Benefit and risk of heparin for maintaining peripheral venous catheters in neonates: a placebo-controlled trial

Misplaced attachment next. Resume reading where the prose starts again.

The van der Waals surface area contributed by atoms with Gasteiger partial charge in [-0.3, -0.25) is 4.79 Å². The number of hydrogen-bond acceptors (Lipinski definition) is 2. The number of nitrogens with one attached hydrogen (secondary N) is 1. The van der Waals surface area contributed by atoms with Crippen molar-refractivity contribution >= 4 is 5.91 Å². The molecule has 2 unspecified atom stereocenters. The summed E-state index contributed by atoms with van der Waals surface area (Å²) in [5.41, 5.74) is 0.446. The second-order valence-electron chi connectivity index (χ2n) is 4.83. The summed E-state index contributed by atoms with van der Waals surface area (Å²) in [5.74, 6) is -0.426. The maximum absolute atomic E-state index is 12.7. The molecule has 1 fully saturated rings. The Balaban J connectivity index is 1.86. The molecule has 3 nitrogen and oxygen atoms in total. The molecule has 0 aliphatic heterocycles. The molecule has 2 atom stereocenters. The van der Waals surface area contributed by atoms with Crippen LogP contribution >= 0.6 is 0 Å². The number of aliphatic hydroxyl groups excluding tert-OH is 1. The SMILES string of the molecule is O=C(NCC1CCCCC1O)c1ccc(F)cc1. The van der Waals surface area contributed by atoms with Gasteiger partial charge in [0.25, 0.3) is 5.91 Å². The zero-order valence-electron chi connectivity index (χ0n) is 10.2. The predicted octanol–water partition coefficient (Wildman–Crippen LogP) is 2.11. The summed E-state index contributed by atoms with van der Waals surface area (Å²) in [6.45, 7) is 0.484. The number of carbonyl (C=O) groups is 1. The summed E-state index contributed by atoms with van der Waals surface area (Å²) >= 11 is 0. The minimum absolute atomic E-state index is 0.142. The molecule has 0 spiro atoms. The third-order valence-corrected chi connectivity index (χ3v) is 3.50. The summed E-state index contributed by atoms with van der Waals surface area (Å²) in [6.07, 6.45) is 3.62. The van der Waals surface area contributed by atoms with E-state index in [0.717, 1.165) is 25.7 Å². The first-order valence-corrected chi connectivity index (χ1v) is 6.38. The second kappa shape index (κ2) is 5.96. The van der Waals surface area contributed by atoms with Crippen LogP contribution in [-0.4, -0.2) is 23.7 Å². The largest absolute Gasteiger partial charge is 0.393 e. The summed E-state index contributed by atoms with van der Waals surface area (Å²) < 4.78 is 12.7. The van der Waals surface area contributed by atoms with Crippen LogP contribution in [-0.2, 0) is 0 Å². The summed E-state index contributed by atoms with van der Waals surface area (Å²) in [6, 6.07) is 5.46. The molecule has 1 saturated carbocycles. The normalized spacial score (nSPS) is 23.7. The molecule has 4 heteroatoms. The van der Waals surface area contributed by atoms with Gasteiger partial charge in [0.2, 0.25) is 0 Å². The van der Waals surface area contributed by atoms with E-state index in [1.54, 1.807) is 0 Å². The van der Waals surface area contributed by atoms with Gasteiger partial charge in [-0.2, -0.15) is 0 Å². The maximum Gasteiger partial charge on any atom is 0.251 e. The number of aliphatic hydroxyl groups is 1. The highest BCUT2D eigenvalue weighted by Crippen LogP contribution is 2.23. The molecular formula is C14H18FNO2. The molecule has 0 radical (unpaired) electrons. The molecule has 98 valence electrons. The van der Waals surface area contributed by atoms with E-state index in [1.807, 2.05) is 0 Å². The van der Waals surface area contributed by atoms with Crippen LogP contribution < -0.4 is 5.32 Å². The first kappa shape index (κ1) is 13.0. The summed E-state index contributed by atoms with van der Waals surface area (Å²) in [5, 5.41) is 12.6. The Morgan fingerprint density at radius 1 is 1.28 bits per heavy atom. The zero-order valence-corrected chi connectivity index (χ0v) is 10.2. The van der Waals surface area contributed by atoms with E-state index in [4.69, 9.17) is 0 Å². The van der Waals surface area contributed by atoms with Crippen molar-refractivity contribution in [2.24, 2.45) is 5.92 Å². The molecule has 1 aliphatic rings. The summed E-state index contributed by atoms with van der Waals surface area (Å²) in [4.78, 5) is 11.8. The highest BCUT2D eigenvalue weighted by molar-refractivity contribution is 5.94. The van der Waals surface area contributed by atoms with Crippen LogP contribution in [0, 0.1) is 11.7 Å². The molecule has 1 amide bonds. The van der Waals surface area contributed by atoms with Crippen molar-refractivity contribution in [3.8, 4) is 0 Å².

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OBJECTIVES: Heparin addition to infusion fluids is used to prolong catheter patency in newborns. Heparin may also induce adverse effects such as bleeding complications and immune-mediated heparin-induced thrombocytopenia (HIT). One objective was peripheral venous catheter patency with heparinization of continuous infusions (0.5 IU/mL). Secondary objectives were incidences of bleeding, clinically manifest HIT, HIT antibodies, and catheter-related complications. STUDY DESIGN: Inclusion criteria were anticipated need for intravenous peripheral infusion (>or=5 days for HIT-related endpoints) and postnatal age <28 days at study entry. Exclusion criteria were bodyweight <1000 g, congenital malformation, need for therapeutic anticoagulation or mechanical ventilation, and severe bleeding. HIT antibodies were assessed by enzyme-linked immunosorbent assay. RESULTS: A total of 145 infants received heparin, and 151 infants received saline. Patient characteristics, number of additional drugs, duration of treatment, and location and size of catheters did not differ. Patency of catheters was 7.4 hours longer in the heparin group (33.8 hours vs 26.4 hours, P<.0001), but the total numbers of catheters did not differ (565 vs 692, P=.3). No infant developed HIT antibodies. Incidences of bleeding complications and thrombocytopenia were comparable between groups. CONCLUSIONS: Balancing the benefits against the risks of heparin addition and the rare complication of HIT, we will not use 0.5 IU/mL heparin addition to parenteral fluids.
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